Based on the early returns from critics, my plan to see the movie of The Da Vinci Code instead of reading the novel has backfired. So I broke down and read the book. Diagnosis: sufficient. The book I'm currently reading (Snow Crash by Neal Stephenson) does a better job of weaving a fictitious interpretation of religious history, but DVC stands out as compared to other commuter-rail novels in its ambitions and its intellectual subject matter. So, despite my reservations, I give it its due.
Anyway, I'll break my opinion up to this point into the good (Pork) and the bad (Beef). Bad news first, because my feelings on the book are best summarized by this sentence: "it sucked, but it was still pretty OK."
1) I really hate the potboiler genre's ridiculous emphasis on one- and two-page chapters. "Mommy, I wrote a chapter today!" It's like when I'd pump my high school history essays up to the 14-point font, so I could fill a page faster than 12-point type would have. Just as I artificially created a full two pages, Brown artificially creates suspense in the reading process without actually having as much suspense in the story.*
2) Brown's flashes of "Style!" really piss me off. Boy, was I surprised to find out that Sophie has a mysterious past. No kidding! For someone who came up with some really convoluted codes and conspiracy theories, his character development is awfully transparent.
3) Also, those revelations are just unendingly self-congratulatory. Does every chapter have to end with a cliffhanger? Someone has a mysterious revelation, but he/she doesn't feel like sharing until after a chapter break? Gee, you made me wade through a whole two-paragraph chapter before revealing your secrets. Dan Brown, you are a magnificent bastard!
4) Okay, you know what? If you want to write short chapters, so you can things keep moving along, artificially manufacture some suspense, and juggle the interweaving storylines, knock yourself out. I give you permission to write two chapters per page. I'll deal. But don't number them. Sweet phenomenal Christ, that drives me apeshit. You're basically admitting that your readers have too short an attention span to read three actual chapters... but you want them to feel good about having read three chapters anyway. "Hey, it's Chapter 112! Dan Brown sure packs a lot of chapters into eighty pages."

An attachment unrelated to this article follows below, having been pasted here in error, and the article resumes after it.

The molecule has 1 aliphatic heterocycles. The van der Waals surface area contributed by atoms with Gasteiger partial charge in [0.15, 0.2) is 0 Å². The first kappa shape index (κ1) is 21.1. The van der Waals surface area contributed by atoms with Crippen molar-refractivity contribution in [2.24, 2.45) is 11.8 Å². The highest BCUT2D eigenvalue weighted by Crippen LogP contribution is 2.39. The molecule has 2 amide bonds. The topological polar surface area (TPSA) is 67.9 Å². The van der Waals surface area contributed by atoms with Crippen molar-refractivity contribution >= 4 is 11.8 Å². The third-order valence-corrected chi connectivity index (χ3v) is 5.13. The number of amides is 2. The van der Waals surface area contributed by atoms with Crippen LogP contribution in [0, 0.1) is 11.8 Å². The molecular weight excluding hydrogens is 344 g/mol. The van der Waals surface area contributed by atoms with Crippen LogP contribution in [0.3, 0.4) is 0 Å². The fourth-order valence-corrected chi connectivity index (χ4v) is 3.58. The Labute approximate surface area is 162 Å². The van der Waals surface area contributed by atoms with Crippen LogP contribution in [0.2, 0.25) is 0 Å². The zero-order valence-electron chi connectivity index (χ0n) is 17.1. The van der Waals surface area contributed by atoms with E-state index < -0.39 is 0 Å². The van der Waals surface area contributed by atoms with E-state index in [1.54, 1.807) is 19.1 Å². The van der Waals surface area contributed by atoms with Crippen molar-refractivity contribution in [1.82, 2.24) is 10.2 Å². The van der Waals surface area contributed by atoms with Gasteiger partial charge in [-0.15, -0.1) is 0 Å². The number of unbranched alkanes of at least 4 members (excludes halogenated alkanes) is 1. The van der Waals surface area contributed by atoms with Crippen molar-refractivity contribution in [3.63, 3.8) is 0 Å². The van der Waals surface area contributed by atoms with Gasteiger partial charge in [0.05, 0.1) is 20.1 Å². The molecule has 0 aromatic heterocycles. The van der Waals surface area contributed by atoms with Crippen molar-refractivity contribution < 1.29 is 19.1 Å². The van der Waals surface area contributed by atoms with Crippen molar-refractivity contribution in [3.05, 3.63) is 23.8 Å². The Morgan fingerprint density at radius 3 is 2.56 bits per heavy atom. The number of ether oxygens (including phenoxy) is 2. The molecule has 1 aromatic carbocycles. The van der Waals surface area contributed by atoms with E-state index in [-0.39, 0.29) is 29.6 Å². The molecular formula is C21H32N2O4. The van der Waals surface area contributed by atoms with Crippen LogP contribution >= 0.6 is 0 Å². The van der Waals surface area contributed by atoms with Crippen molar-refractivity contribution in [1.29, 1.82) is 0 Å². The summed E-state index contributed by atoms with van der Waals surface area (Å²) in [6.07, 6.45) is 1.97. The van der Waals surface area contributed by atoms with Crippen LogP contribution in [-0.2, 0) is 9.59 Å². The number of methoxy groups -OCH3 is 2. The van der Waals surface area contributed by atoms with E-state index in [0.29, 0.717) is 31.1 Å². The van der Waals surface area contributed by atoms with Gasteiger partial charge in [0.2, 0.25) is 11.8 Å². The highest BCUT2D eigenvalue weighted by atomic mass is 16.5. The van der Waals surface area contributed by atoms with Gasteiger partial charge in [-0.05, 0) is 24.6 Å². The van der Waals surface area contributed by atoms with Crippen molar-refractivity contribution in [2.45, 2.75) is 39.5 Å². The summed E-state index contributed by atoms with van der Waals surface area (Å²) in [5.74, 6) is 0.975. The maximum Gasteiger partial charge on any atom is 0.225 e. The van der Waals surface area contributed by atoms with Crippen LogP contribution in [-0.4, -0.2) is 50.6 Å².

5) Do people still say "what the devil?" in conversation? How can a novel that takes place in the era of cell phones actually have that expression as serious dialogue? What's next? Is Robert Langdon gonna say "oh, fiddlesticks!" in the next book? There's only two groups of people who should be licensed to say "what the devil?" without it being tongue-in-cheek: barbershop quartet singers and Civil War reenactors. Langdon's not on either list.
6) Robert Langdon is as boring a franchise hero as you could ever imagine. Aren't characters supposed to have traits? I cannot describe Langdon beyond his vocation ("symbology" professor). Langdon is the literary equivalent of Textured Vegetable Protein... he contains all the nutritional requirements to be a hero-like substance, but he has absolutely no taste. Water is flavorful and zesty compared to Robert Langdon. Although, in his defense, he does say "what the devil?" a lot. That's kinda like character development, right?
Despite all that beef, I did enjoy reading the book. In a sea of diarrheal thrillers, it at least has some fiber.
1) It helps when the author actually has a message to send, and has done his research. I know nothing about art history, but his narrator does speak from a position of authority. He may not have been entirely accurate, as Wikipedia tells us, but he was certainly convincing. In a book where the subject matter is so much more interesting than the goings on, it's easy to get sucked in.
2) You have to respect the heaping helping of subversive, anti-establishment, intellectual discourse that has been dumped on the doorstep of the common potboiler reader. Anything that pisses off the Catholic church so much has got to be good... there's no greater endorsement than the Catholics denouncing you as a heretic.
* - I suspect this will come up when I see the film. But to speculate is unfair to everyone, so forget I said that. But not really... cause I didn't remove that sentence! Wink wink!